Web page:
The front sight on my sample carbine was an elevation adjustable protected post. Overall length is 37.75 inches with a 19-inch sight radius, with a weight of only 8.4 pounds. There are sling swivels mounted at the front of the handguards, and on the aft of the lower receiver.
The good folks at DSA surprised me by doing their combat trigger job on my sample carbine. This trigger is incredible. It has a little bit of take-up, but is remarkably smooth and light, and breaks crisply at 3.5 pounds on my RCBS trigger scale. If you have the budget to add this option, I highly recommend it.
The fit, finish and machine work on my sample carbine were excellent throughout with the exception of some obvious machine marks on one of the lightening cuts on the right side of the receiver. My test rifle came with a DuraCoat finish.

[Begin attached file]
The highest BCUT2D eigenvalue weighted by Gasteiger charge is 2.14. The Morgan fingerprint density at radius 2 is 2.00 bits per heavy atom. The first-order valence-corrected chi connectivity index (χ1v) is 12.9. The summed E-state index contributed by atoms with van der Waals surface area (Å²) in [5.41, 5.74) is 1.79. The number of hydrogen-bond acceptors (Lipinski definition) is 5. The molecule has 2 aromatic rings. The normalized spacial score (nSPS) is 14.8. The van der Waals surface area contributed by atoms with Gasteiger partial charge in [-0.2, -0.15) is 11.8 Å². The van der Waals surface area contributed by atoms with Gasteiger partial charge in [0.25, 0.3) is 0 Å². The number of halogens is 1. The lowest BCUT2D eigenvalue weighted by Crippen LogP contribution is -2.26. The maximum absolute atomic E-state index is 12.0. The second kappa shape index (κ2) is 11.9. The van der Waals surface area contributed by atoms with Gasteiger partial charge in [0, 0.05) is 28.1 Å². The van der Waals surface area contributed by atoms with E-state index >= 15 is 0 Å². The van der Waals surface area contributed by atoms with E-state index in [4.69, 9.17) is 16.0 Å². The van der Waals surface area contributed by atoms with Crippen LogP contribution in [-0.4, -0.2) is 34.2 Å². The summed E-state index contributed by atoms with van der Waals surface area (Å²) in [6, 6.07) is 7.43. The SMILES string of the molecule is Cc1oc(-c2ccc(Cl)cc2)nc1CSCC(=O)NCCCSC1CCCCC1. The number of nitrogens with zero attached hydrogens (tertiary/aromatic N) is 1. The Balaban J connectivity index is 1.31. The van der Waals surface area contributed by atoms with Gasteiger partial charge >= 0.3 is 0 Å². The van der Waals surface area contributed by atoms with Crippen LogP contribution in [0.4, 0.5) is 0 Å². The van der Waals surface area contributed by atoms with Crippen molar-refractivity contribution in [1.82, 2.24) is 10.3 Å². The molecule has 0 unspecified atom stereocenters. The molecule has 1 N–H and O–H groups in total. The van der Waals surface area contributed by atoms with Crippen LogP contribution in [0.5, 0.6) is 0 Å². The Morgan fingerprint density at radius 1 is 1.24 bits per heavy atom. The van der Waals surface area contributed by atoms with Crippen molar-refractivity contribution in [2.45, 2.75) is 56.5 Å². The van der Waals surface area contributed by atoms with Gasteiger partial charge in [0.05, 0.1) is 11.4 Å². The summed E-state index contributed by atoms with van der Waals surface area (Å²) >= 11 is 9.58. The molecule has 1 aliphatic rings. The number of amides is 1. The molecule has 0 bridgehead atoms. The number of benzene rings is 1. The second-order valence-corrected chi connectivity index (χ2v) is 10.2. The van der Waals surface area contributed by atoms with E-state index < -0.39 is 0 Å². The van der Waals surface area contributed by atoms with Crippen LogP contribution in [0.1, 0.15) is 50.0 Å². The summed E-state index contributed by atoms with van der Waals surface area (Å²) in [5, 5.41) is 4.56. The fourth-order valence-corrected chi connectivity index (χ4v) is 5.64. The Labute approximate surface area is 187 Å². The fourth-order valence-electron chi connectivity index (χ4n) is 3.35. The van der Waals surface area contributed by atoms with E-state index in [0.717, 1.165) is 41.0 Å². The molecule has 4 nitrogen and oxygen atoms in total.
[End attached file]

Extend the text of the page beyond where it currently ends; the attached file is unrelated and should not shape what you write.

Some other differences that I noticed with the Para are the SAW pistol grip, which has a trap door in its recess for storage, a magazine release in the style of the original FALs, and sand cuts on the bolt carrier. The sand cuts were a modification that the British made to their L1A1 version of the FAL to channel sand and grit out of the mechanism for reliable functioning in harsh climates. This only adds to the legendary reliability of the FAL platform, and is standard with the Para models.
My carbine also was equipped with DSA’s extended L1A1-style thumb safety, which you can’t miss when wiping it off. I usually hook my thumb below thumb safeties, but you really need to rest the thumb atop this extended safety to avoid inadvertently engaging it. A simple training issue that I will have to address.
The Para Tactical Carbine’s folding stock is very simple in its operation. One merely pushes the stock downward against its internal spring to unlock the mechanism. It can then be swung open or folded. The folding feature cuts the length of the gun down by almost 10 inches.